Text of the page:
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Why You Shouldn’t Allow Facebook To Have a Copy of Your Photos

Facebook recently rolled out the Photo Sync features on iOS devices. Kashmir Hill, a Forbes Staff called this move, “a frictionless sharing option,” Is the Photo Sync feature harmless like a dove? Do we need to get things straight ahead before we get so excited?

But you don’t have to worry about that, (Maybe some of you have already started using it). It appears the feature works automatically in every photo upload. But this is an opt-in, where the photos are stored up in a private album. “When you want to share these photos, just pick and post your favorites,” says Facebook.

Here’s the first reason:

First off, more copies of your photos means more places you have to delete those photos. Facebook’s offering is not novel. Apple and Google also offer this service. With “Photo Stream,” Apple will sync all your photos across all your iDevices.

Unless you don’t mind having all your photos uploaded in all your devices, this will not be your primary concern. The good thing about this tech development is, you have soft copies of memorable photos even if someone steals your smartphone.

“That means that when you want to delete a photo, you can’t just do it on your smartphone, you have to remember and visit all the places it’s now stored. It makes deletion that much harder,” said Ms. Hill.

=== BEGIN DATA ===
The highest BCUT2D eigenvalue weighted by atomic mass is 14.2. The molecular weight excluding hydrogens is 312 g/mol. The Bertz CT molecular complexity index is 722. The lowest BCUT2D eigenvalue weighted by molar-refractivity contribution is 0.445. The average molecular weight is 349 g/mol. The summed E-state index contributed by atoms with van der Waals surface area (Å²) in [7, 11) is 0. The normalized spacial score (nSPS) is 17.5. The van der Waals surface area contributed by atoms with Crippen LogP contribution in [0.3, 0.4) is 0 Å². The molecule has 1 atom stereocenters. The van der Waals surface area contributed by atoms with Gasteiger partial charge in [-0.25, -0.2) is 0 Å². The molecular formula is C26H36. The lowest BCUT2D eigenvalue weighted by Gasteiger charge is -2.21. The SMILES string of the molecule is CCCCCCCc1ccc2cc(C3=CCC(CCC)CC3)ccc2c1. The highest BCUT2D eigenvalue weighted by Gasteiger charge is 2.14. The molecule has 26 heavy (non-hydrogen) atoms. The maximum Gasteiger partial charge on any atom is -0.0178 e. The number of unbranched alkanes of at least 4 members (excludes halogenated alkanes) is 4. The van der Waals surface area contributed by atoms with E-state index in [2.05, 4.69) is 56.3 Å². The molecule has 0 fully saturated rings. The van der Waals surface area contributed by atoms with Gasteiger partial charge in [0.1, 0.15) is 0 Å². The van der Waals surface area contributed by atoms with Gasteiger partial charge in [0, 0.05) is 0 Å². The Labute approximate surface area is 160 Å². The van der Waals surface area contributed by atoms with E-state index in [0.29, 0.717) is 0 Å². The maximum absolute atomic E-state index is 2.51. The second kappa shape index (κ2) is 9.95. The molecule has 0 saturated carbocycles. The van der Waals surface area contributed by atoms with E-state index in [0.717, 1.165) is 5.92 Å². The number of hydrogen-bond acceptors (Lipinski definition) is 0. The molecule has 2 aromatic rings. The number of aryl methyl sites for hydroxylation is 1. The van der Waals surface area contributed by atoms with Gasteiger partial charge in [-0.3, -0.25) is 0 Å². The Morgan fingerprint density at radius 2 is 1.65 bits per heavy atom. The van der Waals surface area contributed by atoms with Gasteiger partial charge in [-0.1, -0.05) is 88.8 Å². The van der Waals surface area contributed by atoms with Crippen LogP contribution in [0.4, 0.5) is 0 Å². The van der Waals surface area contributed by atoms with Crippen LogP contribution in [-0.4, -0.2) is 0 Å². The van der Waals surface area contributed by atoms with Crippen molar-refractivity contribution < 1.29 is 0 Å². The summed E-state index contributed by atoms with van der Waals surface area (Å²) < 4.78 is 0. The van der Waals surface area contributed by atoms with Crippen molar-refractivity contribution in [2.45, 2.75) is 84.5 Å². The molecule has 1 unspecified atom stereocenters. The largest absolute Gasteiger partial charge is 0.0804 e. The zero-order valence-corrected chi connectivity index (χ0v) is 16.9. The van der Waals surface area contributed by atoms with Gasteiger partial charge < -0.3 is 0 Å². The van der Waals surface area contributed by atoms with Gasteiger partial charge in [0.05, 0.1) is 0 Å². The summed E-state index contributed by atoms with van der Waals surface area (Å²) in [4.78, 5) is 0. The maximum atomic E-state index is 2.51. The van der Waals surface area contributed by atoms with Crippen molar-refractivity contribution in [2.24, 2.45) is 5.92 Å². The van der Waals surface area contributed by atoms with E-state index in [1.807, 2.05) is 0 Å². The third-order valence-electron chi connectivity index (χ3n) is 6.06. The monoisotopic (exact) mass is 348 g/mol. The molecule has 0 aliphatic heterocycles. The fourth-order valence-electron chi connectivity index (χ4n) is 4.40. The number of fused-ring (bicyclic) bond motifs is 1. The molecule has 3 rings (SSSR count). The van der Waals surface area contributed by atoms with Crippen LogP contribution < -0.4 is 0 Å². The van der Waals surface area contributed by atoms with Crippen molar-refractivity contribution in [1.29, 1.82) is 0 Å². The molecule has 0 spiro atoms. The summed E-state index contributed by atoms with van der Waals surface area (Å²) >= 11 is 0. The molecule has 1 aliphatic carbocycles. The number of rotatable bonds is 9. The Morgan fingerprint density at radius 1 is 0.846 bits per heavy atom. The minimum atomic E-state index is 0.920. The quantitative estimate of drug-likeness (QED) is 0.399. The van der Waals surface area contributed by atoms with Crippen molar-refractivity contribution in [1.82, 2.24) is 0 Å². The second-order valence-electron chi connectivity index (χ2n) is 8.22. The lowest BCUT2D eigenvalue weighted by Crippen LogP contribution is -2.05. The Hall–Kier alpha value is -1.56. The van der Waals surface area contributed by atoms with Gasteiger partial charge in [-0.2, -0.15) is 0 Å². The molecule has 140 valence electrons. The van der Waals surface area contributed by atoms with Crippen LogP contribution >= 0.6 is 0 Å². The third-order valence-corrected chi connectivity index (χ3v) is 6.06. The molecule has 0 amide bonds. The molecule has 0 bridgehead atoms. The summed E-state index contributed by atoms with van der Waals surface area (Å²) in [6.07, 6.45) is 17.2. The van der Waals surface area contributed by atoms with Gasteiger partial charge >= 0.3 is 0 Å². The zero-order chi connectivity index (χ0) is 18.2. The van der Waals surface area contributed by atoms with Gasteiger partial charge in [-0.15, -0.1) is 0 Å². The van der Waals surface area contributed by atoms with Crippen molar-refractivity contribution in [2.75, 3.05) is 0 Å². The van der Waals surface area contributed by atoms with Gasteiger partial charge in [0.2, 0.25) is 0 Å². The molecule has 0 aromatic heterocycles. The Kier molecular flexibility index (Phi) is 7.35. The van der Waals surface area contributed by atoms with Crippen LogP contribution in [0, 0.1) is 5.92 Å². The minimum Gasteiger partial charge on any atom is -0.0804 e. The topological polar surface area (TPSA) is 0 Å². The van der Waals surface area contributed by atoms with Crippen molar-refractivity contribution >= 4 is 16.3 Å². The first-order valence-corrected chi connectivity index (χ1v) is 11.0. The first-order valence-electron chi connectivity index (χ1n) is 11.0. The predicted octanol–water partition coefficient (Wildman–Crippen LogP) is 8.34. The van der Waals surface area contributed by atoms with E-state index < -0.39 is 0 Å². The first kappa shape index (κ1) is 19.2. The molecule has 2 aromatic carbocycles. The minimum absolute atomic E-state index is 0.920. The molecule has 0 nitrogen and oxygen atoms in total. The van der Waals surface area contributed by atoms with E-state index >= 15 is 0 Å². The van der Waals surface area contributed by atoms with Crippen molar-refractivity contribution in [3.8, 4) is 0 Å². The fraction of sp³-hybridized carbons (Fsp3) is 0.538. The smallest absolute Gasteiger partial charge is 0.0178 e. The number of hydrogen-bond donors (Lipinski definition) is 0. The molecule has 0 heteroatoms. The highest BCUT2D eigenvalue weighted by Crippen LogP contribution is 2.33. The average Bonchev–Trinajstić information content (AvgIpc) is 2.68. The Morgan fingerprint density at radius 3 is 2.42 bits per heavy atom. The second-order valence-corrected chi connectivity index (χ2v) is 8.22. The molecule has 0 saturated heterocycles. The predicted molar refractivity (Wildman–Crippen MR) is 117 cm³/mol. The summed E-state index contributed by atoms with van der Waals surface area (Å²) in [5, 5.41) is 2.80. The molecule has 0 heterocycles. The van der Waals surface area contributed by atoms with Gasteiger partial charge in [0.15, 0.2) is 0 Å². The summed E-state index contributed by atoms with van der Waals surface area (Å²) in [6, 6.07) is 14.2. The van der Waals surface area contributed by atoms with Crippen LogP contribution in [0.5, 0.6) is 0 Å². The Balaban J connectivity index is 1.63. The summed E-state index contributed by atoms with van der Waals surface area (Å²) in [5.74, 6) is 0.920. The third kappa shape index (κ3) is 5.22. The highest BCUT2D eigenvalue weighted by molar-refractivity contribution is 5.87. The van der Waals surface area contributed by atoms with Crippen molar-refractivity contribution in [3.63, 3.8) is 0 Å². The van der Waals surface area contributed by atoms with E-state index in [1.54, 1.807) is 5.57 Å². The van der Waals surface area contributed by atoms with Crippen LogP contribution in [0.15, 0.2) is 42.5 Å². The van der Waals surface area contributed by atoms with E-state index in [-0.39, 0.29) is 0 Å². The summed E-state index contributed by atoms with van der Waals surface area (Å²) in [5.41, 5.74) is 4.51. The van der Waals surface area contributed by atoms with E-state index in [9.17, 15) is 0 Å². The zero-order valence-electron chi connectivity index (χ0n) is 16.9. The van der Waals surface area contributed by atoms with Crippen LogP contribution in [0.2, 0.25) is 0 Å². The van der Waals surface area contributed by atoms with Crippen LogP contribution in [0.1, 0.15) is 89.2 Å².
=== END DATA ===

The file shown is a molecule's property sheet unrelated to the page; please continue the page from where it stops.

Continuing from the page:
Secondly, having more photos in more places also creates more chances for your photos to leak. If these accounts are compromised, there’s a chance that these photos will be exposed. Prevention is better than cure, as the saying goes. It’s better not to risk uploading your photos, especially if they are one click away from the public.

The most famous recent case of this involved a schoolteacher in Indiana. She took a racy photo with her iPhone and, thanks to Apple’s Photo Stream, a copy was sent to her other iDevices, including her work-issued iPad which she let students use. They wound up getting an unexpected sex ed lesson from her.

Lastly, even if your photos are stored in a private album, the information from them will be available to Facebook.

“Facebook can pull out geolocation to help it figure out where you are now and what local business ads to show you,” said Josh Constine of TechCrunch.

Facebook, known for its broadcasting and sharing platform is now becoming a storage app too.

What to you think about Photo Sync?

About Sette Capati

Hi, I'm Krisette C. I'm a technology writer who loves to cover disruptive technologies, trends, and a myriad of rumors and news updates. To satiate the inconsolable longing to feed my gadget addiction, I simply write and tinker my gadgets for reviews. You may follow my blurbs, too! @krisettecapati

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